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Old 12-22-10, 06:31 PM   #1
Xringer
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Default What's inside a CFL?

I never wondered about it much.. Then, I saw this pic..

How can they sell these things for 89 cents each?? (Skip the EMI filter?).





An informative article:

How compact fluorescent lamps work--and how to dim them


~~~
So, when the tube wears out.. Anything there that can be re-cycled?

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Old 12-22-10, 09:22 PM   #2
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The good ones are two bucks a piece, but the answer is still that there's nothing exotic on that circuit board, the tube is probably made by a robot, and the whole shebang is assembled in China for under $1/hr.

As far as recycling or repairing them, when they're $2/ea, most people don't bother. I say just turn them in at Home Depot, send them off to the hazardous waste dump and bury them for 100 years until we have the technology to separate the 5mg of Hg from the copper or plastic future generations might want to extract from our old trash.
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Old 12-23-10, 01:29 AM   #3
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Since the electricity first goes from AC to DC, then back to AC, could a CFL be hacked to run on DC directly? Wouldn't that make it simpler/cheaper? How much efficiency could be reclaimed by bypassing the AC-to-DC step?

Hopefully LED lighting, which is much simpler, will also become much better and cheaper, and CFLs will become obsolete faster than incandescents...
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Old 12-23-10, 09:33 AM   #4
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I'll bet the AC to DC step leaves you with some pretty high voltage DC..
That means you would need to wire HV DC around the house..
The good part is, HV DC can use smaller wire size, due to lower current.

That said, if I was going to build a DC lighting system into my house,
I would use 48volts. The happy medium between low and high voltage..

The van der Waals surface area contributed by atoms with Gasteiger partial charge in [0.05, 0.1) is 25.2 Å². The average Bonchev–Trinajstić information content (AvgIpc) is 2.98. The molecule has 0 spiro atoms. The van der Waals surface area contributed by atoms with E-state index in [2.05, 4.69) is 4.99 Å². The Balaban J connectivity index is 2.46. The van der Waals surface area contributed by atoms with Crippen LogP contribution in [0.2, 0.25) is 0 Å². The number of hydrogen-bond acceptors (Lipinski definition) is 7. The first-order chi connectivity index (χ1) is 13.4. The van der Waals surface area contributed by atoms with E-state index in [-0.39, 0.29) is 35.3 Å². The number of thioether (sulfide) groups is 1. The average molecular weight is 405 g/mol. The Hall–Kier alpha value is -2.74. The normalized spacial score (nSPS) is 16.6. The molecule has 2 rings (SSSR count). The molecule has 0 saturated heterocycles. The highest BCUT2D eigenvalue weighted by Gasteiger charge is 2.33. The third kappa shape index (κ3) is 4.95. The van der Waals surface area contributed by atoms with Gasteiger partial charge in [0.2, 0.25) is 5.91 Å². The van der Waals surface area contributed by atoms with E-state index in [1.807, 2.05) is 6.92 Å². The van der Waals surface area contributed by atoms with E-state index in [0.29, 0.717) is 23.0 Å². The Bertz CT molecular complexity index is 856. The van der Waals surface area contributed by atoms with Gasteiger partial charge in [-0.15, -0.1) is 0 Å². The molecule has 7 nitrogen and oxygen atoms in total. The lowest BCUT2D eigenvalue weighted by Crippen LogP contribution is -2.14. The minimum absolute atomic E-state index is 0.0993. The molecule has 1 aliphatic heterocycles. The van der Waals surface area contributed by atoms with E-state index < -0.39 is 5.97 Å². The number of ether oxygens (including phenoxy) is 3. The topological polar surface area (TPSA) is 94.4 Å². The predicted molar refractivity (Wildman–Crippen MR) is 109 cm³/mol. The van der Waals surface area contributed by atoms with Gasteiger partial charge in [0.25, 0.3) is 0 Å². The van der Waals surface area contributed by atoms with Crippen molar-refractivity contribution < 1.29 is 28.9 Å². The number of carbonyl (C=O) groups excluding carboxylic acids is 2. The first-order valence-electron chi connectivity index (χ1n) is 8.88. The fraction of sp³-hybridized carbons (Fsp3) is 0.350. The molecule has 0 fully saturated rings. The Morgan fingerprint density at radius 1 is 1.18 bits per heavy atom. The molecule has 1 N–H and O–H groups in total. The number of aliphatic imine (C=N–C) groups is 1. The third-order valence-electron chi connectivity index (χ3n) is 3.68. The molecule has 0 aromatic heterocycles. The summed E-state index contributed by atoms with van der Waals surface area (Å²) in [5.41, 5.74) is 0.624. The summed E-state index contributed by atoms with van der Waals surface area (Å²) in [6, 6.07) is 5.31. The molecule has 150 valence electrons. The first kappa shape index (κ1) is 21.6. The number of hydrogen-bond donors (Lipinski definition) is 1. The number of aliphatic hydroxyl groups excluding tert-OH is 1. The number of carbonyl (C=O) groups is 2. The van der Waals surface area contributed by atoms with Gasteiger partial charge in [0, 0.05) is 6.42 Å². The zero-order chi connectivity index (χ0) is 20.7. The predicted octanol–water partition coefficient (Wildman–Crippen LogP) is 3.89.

I'll bet you that LED lighting is going to become much cheaper as more folks start buying them.
Right now, China is building too many CFLs (and HDTVs),
they need to re-program those CFL machines to make LED lamps..


I just converter my old MiniMag 2AA flashlight to LED (and added a push button),
and replaced the bedroom reading lamp with LEDs (on full solar).
I'm looking at these small steps as just the beginning of our LED-changeover process.
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Old 12-23-10, 11:00 AM   #5
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The enthusiasm over LEDs is misguided. Nobody's demonstrated an LED lamp for general lighting that outperforms a CFL. Some get close, but close is still inferior. The efficiency and price have to improve a great deal before LEDs make an impact on the amount of energy we use for lighting.

Meanwhile, fluorescent isn't sitting still. The 28W GE WattMiser T5 lamp is available with up to 108lm/W - 70% more efficient than my CFLs. If they scale that technology down for a residential application without losing too much efficiency, that will set the bar even higher for LED lighting.

I'm not convinced LED is the wave of the future, in terms of efficiency.
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Old 12-25-10, 08:36 PM   #6
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I use this type around here. Much brighter than LED's..

Welcome to NuLite CCFL Lighting Technology :::: Welcome

Of course, I use the 12 volt units..

12in Dual White Cold Cathode Kit at Xoxide!
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Old 03-22-11, 01:22 PM   #7
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Quote:
Originally Posted by Piwoslaw View Post
Since the electricity first goes from AC to DC, then back to AC, could a CFL be hacked to run on DC directly? Wouldn't that make it simpler/cheaper? How much efficiency could be reclaimed by bypassing the AC-to-DC step?

Hopefully LED lighting, which is much simpler, will also become much better and cheaper, and CFLs will become obsolete faster than incandescents...

Regrettably, things aren't as straightforward/easy as you think.

Yes, it is indeed true that for AC120V/240V based CFL requires rectification (to convert it into DC first) before it can be further fed into the circuity to work its magic.

Unfortunately, the circuitry does not/cannot take pure AC to do it's job RE: high frequency switching.

Q.
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Old 01-22-13, 10:31 PM   #8
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Very informative post, nice one Xringer.

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